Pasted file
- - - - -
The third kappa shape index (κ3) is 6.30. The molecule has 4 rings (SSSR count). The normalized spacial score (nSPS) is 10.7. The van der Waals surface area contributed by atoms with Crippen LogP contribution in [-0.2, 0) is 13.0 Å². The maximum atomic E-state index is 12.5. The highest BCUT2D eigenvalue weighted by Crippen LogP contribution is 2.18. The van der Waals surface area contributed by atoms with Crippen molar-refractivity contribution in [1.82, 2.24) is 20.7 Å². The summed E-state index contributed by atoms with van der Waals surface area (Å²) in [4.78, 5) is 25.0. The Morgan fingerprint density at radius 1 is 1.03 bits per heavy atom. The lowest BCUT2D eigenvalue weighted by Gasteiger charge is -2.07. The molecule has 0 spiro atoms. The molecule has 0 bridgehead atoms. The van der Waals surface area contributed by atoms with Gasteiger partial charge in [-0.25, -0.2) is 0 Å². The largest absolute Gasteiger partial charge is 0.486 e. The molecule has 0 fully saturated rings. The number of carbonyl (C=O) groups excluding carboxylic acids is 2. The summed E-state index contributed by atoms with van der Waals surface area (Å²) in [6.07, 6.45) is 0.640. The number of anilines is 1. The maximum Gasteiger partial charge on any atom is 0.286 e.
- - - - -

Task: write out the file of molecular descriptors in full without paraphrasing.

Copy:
The third kappa shape index (κ3) is 6.30. The molecule has 4 rings (SSSR count). The normalized spacial score (nSPS) is 10.7. The van der Waals surface area contributed by atoms with Crippen LogP contribution in [-0.2, 0) is 13.0 Å². The maximum atomic E-state index is 12.5. The highest BCUT2D eigenvalue weighted by Crippen LogP contribution is 2.18. The van der Waals surface area contributed by atoms with Crippen molar-refractivity contribution in [1.82, 2.24) is 20.7 Å². The summed E-state index contributed by atoms with van der Waals surface area (Å²) in [4.78, 5) is 25.0. The Morgan fingerprint density at radius 1 is 1.03 bits per heavy atom. The lowest BCUT2D eigenvalue weighted by Gasteiger charge is -2.07. The molecule has 0 spiro atoms. The molecule has 0 bridgehead atoms. The van der Waals surface area contributed by atoms with Gasteiger partial charge in [-0.25, -0.2) is 0 Å². The largest absolute Gasteiger partial charge is 0.486 e. The molecule has 0 fully saturated rings. The number of carbonyl (C=O) groups excluding carboxylic acids is 2. The summed E-state index contributed by atoms with van der Waals surface area (Å²) in [6.07, 6.45) is 0.640. The number of anilines is 1. The maximum Gasteiger partial charge on any atom is 0.286 e.